Given the dramatically altered weather and the spate of climate- and extreme weather-related disasters in the U.S. over recent years, a rising majority of Americans see global warming as a reality, as the reason for the crazy weather, and as a relevant negative factor in their own lives – not just something “about polar bears or maybe Bangladesh.”[5] It has become apparent that, global warming “is no longer a philosophical threat, no longer a future threat, no longer a threat at all. It’s our reality,” McKibben wrote in Eaarth, “already wrecking thousands of lives daily.”[6] 

A front page New York Times story three weeks ago featured a recent National Snow and Ice Data Center (NSIDC) report indicating that summer ice in the Arctic may disappear by 2020. That’s three decades ahead of what was previously expected by pessimistic experts.  

“The Arctic is the earth’s air-conditioner,” Walt Meier, an NSIDS researcher told Times reporter Justin Gillis. “We’re losing that. It’s not just that polar bears might go extinct, or that native communities might have to adapt, which we’re already seeing — there are larger climate effects,” [7] all terrible to contemplate.

“A Powerful Symbol of the Age of Man” 

Climate change is indisputably anthropogenic – human-made. The long deep-pocketed propaganda, public relations, and lobbying arms of the corporate carbon industrial complex have long insisted that global warming is a reflection of unalterable natural forces that operate independently of human control. But the preponderant majority of the climate-sentient world agrees with the overwhelming consensus finding of contemporary earth scientists that global warming is anthropogenic (“human made”) – that it reflects the visible hand of human practice, politics, and policy. It knows that the story of the world’s broken ecology is about the human release of greenhouse gases resulting from the uncontrolled extraction and use of carbon-based fossil fuels.[8]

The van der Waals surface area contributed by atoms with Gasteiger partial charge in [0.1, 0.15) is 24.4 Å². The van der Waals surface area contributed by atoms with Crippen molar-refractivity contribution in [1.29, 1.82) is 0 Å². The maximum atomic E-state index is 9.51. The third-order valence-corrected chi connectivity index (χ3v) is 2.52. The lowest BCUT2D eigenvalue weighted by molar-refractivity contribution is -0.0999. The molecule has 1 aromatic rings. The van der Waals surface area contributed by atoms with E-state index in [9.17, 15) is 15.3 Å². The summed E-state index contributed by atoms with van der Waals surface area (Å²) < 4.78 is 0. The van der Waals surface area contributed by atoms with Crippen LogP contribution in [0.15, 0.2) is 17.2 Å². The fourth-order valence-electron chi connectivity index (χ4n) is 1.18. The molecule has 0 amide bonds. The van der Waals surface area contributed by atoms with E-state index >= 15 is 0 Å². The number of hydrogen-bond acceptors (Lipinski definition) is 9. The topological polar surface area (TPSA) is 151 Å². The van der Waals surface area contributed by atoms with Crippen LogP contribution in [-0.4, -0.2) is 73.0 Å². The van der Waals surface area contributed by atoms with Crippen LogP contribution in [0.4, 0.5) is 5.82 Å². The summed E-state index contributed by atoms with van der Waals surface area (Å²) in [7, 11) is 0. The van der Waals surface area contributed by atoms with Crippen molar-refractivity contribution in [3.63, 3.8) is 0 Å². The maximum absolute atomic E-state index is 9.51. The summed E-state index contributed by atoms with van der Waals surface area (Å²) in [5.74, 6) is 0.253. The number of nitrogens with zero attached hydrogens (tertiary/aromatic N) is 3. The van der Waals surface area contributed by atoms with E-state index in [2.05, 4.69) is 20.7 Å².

The harsh reality has to be acknowledged in elite capitalist media. Reflecting its duty to provide its privileged readers with reasonably accurate information, even the neoliberal, arch-capitalist Anglo-American Economist magazine acknowledges the dominant role of human agency in a recent special supplemental report on “The Vanishing North.”  According to The Economist last June, “The shrinkage of the sea ice is no less a result of human hands than the ploughing of the prairies. The cause is global pollution, and the risks it carries are likewise global. The Arctic, no longer distant or inviolable, has emerged, almost overnight, as a powerful symbol of the age of man.”[9] 

“Accelerating the Catastrophe” 

What do the two dominant U.S. business parties offer towards the goal of saving the planet – well, its living species – from the crisis of anthropogenic global warming? Less than nothing. An escalation of the assault, in fact, making the problem worse. 

Writing about the drastic melting of “the earth’s air-conditioner,” Gillis notes a chilling lack of urgency in reacting to the problem the part of rich nation governments, whose “main response has been to plan for exploitation of newly accessible minerals in the Arctic, including more oil.”[10] 

Instead of acting to limit greenhouse emissions, those governments see the retreat of the great northern ice cover as an opportunity “to accelerate the catastrophe…The reaction,” Noam Chomsky notes, “demonstrates an extraordinary willingness to sacrifice the lives of our children and grandchildren for short-term gain. Or, perhaps, an equally remarkable willingness to shut our eyes so as not to see the impending peril.”[11] 

Nowhere is this indifference and/or blindness more apparent and deadly than in the United States, the world’s leading power and by far the greatest contributor to climate change to date. A disturbing story on the national political conventions buried at the bottom of page six of the Wall Street Journal last September 6th bore a telling headline: “Both Parties Shift to Promote More Fossil Fuels.”  The “revolution in U.S. oil and gas production over the past four years,” the story’s lead ran, “has changed the platforms of the both political parties, with Democrats and Republicans more bullish on these resources and less concerned about climate change than they were during the last presidential election.”  The story only got worse: